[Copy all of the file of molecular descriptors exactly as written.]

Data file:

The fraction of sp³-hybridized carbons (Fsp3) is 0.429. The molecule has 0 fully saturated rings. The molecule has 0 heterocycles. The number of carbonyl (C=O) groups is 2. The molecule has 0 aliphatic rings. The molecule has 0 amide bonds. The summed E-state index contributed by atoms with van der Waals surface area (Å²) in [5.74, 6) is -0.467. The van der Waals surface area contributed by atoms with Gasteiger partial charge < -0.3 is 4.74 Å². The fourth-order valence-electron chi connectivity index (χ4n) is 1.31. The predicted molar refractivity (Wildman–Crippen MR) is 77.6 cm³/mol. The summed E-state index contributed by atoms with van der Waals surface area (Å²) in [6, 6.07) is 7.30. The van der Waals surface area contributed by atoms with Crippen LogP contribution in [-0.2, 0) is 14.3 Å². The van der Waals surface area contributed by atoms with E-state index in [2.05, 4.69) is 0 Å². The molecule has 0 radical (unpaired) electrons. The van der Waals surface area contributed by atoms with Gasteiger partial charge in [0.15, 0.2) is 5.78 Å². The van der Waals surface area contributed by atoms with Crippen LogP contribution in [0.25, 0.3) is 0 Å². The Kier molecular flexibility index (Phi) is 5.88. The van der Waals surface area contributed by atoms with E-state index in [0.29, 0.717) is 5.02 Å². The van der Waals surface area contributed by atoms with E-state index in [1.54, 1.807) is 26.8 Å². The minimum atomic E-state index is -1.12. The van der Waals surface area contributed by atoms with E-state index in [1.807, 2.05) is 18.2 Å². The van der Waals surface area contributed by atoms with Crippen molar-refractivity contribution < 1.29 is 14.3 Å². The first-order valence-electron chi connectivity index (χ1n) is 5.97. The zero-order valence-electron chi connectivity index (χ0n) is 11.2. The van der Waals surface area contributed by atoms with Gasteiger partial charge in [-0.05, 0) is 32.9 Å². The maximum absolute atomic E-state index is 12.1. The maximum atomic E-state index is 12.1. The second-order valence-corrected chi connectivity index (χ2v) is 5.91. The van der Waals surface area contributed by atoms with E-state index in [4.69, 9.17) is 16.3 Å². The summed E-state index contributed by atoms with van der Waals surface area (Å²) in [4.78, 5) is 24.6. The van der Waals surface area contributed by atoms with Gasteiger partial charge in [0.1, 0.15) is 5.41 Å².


The fraction of sp³-hybridized carbons (Fsp3) is 0.429. The molecule has 0 fully saturated rings. The molecule has 0 heterocycles. The number of carbonyl (C=O) groups is 2. The molecule has 0 aliphatic rings. The molecule has 0 amide bonds. The summed E-state index contributed by atoms with van der Waals surface area (Å²) in [5.74, 6) is -0.467. The van der Waals surface area contributed by atoms with Gasteiger partial charge < -0.3 is 4.74 Å². The fourth-order valence-electron chi connectivity index (χ4n) is 1.31. The predicted molar refractivity (Wildman–Crippen MR) is 77.6 cm³/mol. The summed E-state index contributed by atoms with van der Waals surface area (Å²) in [6, 6.07) is 7.30. The van der Waals surface area contributed by atoms with Crippen LogP contribution in [-0.2, 0) is 14.3 Å². The van der Waals surface area contributed by atoms with E-state index in [2.05, 4.69) is 0 Å². The molecule has 0 radical (unpaired) electrons. The van der Waals surface area contributed by atoms with Gasteiger partial charge in [0.15, 0.2) is 5.78 Å². The van der Waals surface area contributed by atoms with Crippen LogP contribution in [0.25, 0.3) is 0 Å². The Kier molecular flexibility index (Phi) is 5.88. The van der Waals surface area contributed by atoms with E-state index in [0.29, 0.717) is 5.02 Å². The van der Waals surface area contributed by atoms with E-state index in [1.54, 1.807) is 26.8 Å². The minimum atomic E-state index is -1.12. The van der Waals surface area contributed by atoms with E-state index in [1.807, 2.05) is 18.2 Å². The van der Waals surface area contributed by atoms with Crippen molar-refractivity contribution < 1.29 is 14.3 Å². The first-order valence-electron chi connectivity index (χ1n) is 5.97. The zero-order valence-electron chi connectivity index (χ0n) is 11.2. The van der Waals surface area contributed by atoms with Gasteiger partial charge in [-0.05, 0) is 32.9 Å². The maximum absolute atomic E-state index is 12.1. The maximum atomic E-state index is 12.1. The second-order valence-corrected chi connectivity index (χ2v) is 5.91. The van der Waals surface area contributed by atoms with E-state index in [4.69, 9.17) is 16.3 Å². The summed E-state index contributed by atoms with van der Waals surface area (Å²) in [4.78, 5) is 24.6. The van der Waals surface area contributed by atoms with Gasteiger partial charge in [0.1, 0.15) is 5.41 Å².